You can read the Tasmanian Planning Commission’s report, the final SPPs and the Minister’s Statement of Reasons.

Key environmental issues arising from the SPPs include:

  • The SPPs are still not supported by a comprehensive suite of State Policies to guide planning outcomes. The Planning Commission acknowledges, in particular, the need to review the State Coastal Policy as a matter of urgency.  Other areas without a strategic policy basis include integrated transport, population and settlements, biodiversity management, tourism and climate change.
  • The Minister rejected the Planning Commission’s recommendation that the Natural Assets Code be scrapped in its entirety.  The Commission recommended that a new Code be developed after proper consideration of the biodiversity implications of proposed exemptions, and the production of adequate, Statewide vegetation mapping.
  • The Natural Assets Code in the final SPPs does include a number of amendments (e.g. expanding protection to native vegetation of local importance, even if not listed as threatened, and no longer allowing clearing up to 3,000m2 to be permitted in the Rural Living Zone).  However, many of the fundamental weaknesses remain:
    • the Code does not prevent native vegetation clearing in the Agriculture Zone
    • the Code does not protect drinking water catchments
    • the Code does not prevent clearing in national parks and reserves or on pasture or orchard land
    • mapping of priority vegetation is left to local Councils, supported only by TasVeg and Natural Values Atlas tools that are acknowledged to be incomplete.
  • Despite an acknowledgement from the Minister that the Reserve Activity Assessment process “needs review”, developments in national parks approved under that process will continue to avoid public scrutiny.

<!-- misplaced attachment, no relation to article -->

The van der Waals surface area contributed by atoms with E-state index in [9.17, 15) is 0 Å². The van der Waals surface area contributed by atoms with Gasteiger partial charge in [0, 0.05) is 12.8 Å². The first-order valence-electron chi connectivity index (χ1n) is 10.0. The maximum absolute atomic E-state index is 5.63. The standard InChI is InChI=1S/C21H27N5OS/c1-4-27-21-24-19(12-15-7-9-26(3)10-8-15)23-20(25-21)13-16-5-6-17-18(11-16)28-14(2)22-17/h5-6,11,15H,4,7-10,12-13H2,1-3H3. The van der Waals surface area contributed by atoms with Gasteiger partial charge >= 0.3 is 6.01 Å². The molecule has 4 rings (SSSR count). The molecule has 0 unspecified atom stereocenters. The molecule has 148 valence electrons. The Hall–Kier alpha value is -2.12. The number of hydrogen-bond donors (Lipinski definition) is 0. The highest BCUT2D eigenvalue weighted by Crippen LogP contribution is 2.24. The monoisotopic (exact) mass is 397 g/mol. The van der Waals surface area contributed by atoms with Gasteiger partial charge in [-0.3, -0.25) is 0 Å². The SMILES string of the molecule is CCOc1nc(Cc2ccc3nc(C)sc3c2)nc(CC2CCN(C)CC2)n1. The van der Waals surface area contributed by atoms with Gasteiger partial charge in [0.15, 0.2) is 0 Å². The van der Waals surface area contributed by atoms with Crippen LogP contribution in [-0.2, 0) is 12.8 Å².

• New provisions have been inserted to allow Councils to “call-in” developments they consider risky in terms of coastal erosion or inundation , even if the development site is not currently mapped as a risk area.
  • Local councils will be required to maintain their local heritage registers.
  • The Planning Commission acknowledges that the SPPs are designed to limit local variation, but queries whether a “one-size fits all” model will deliver certainty:

If local character is a point of difference and an attribute of all Tasmanian places, unintended consequences may flow from denying local differences. The ‘one size fits all’ approach is likely to result in planning authorities seeking more exceptions through the inclusion of particular purpose zones, specific area plans and site-specific qualifications…

  • The Planning Commission also recommends a review of development standards in the General Residential and Inner Residential Zones to assess whether the provisions deliver greater housing choice, encourage infill development, or unreasonably impact on residential character and amenity.
  • No new Codes have been developed to address stormwater and on-site waste disposal, acid sulfate soils or Aboriginal heritage.

Local Councils are now required to develop Local Provisions Schedules for their municipality, with draft LPS expected to be released for public consultation later in 2017.

For an overview of the process for developing Local Provisions Schedules, click here.

Planning continues to be a major work area for EDO Tasmania – helping the community to understand the changes, and advocating for better planning outcomes.  To help support this work, donate to our legal fund.